Time to Reform the Fed?

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Includes: DIA, QQQ, SPY
by: Lawrence York

Publically traded companies are audited by independent third-parties and regulated by government agencies who seek to make sure they keep the rules, make objective disclosures, and aren't committing fraud. On top of this there is Sarbanes Oxley mandating personal liability just to make sure senior management get the message. But what about the Fed? To whom are they accountable?

True the Federal Reserve is intentionally structured to be independent so that monetary policy decisions are not contaminated by political agenda, but can we any longer rely on this current arrangement? And, indeed has the Fed in fact been accomodating to political and/or big business pressure putting the world in peril of a collapse of the financial system? The GAO must investigate the Fed and report its findings to Congress?

We think this is necessary because as we see it there can be no ligitimite excuse for the lack of oversight that has led us to where banks now find themselves--short of capital to meet their reserve requirements. One has to ask why the Fed didn't step in to raise reserve requirements when loose lending practices became banking's stock-n-trade for years? Why the Federal Reserve Board of Govenors never curtailed the 100% mortgage loan practice that in addition to offering no down payment loans with equity lines, didn't even require full payment of current mortgage interest? Why the Fed, under Greenspan, actually lobbied for NO Regulation of derivative securities and Hedge Funds, the later of which have excessively leveraged themselves in some cases as an arm of a bank? And how anyone responsible for regulatory oversight could imagine that separating origination & appraisal from the credit risk & collateral assessment process could have ever reached the conclusion that this would work? I mean do the Comptroller, Federal Reserve and FDIC officials ever talk to one another about business matters? Are we being outrageous to assume people in these agencies think?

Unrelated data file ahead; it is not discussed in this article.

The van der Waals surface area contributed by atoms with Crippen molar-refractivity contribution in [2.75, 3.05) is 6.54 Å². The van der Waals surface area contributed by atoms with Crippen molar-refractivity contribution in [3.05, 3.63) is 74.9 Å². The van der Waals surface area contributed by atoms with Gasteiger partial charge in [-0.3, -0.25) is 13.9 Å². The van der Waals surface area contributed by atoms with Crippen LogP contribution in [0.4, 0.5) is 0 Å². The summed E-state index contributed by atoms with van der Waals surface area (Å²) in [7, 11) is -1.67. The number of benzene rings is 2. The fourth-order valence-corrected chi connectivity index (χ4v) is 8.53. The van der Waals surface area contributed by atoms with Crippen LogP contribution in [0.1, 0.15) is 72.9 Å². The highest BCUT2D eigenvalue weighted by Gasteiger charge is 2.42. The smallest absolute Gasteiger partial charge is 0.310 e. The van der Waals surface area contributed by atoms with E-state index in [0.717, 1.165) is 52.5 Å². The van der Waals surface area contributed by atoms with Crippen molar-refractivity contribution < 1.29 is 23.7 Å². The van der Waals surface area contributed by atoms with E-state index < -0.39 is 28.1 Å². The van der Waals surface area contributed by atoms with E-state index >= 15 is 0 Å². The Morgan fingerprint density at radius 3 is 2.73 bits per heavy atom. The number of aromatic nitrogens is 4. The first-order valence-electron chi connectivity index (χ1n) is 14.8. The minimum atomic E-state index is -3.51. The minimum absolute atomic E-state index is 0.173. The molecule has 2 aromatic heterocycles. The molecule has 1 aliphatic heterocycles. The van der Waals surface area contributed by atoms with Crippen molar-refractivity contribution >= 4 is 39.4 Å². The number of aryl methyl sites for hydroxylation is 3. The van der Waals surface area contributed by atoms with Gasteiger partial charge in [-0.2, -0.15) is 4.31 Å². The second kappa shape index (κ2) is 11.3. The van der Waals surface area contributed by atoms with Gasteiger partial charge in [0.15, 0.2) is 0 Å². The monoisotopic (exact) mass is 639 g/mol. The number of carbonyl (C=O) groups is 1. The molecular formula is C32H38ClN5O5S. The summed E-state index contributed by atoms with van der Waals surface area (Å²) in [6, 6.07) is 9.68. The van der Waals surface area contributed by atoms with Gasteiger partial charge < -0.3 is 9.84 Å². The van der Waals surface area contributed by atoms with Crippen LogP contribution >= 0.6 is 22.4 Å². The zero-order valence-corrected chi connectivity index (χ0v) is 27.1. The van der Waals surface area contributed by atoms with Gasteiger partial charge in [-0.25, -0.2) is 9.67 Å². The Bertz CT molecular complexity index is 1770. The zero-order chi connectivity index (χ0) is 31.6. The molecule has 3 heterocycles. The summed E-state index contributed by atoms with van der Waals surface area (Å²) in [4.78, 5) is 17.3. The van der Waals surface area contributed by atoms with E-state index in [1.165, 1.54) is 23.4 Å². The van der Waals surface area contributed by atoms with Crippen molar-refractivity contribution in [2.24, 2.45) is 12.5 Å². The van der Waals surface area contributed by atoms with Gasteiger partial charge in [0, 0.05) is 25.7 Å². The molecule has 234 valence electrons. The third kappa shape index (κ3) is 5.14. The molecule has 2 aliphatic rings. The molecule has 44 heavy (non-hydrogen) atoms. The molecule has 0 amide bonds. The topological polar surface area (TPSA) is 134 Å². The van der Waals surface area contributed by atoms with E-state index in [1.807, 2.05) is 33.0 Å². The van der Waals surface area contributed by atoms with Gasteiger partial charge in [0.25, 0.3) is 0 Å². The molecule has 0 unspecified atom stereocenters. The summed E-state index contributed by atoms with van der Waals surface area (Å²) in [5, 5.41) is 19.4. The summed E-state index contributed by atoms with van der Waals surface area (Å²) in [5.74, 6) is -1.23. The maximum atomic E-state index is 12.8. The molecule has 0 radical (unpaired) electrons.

We have to have answers and following the money is usually the most direct route to getting them so we can fix this problem so it is will not be repeated again and so we can hold (ir)responsible parties accountable. We know that loans were sliced up and repackaged into an array of complex securities, slices were then collared with various risk triggers and insurance, and finally sold around the world to everyone from pension plans to sovereign governments. We know that investment banks and brokerage firms collaborated to make the sales. (We wonder if Treasury helped make the sales?) And we know that Fannie Mae (FNM), Ginnie Mae and Freddie Mac (FRE) guarantee mortgages and in the last few years had tremendous growth. So we ask, can all this activity go on for years and years without a probe, a question, or change in requirements as the normal lending process moves to the exotic and nothing less than pure speculation?

YES, YES, YES. And that is why we need to examine the facts and get some answers. There is an inherent conflict of interest at the Fed. We cannot let the Federal Reserve transfer this problem to the tax payer. To fix it they resist lowering interest rates, sanction charging excessive fees even to those in bankruptcy, authorize exorbitant credit card rates, and seek to entirely avoid responsibility. The answer now is not to let the shepherd who slept through the night do their own fix. They are obviously incapable and in any case conflicted. Safeguarding the banking system is best put in responsible, INDEPENDENT hands who have to allegiances to those they regulate. Not in the hands of those who need to make up their losses. This is so because before this story ends we'll be talking public tax dollars needed for a bailout. We think this is OUTRAGEOUS. It's time for Congress to take charge.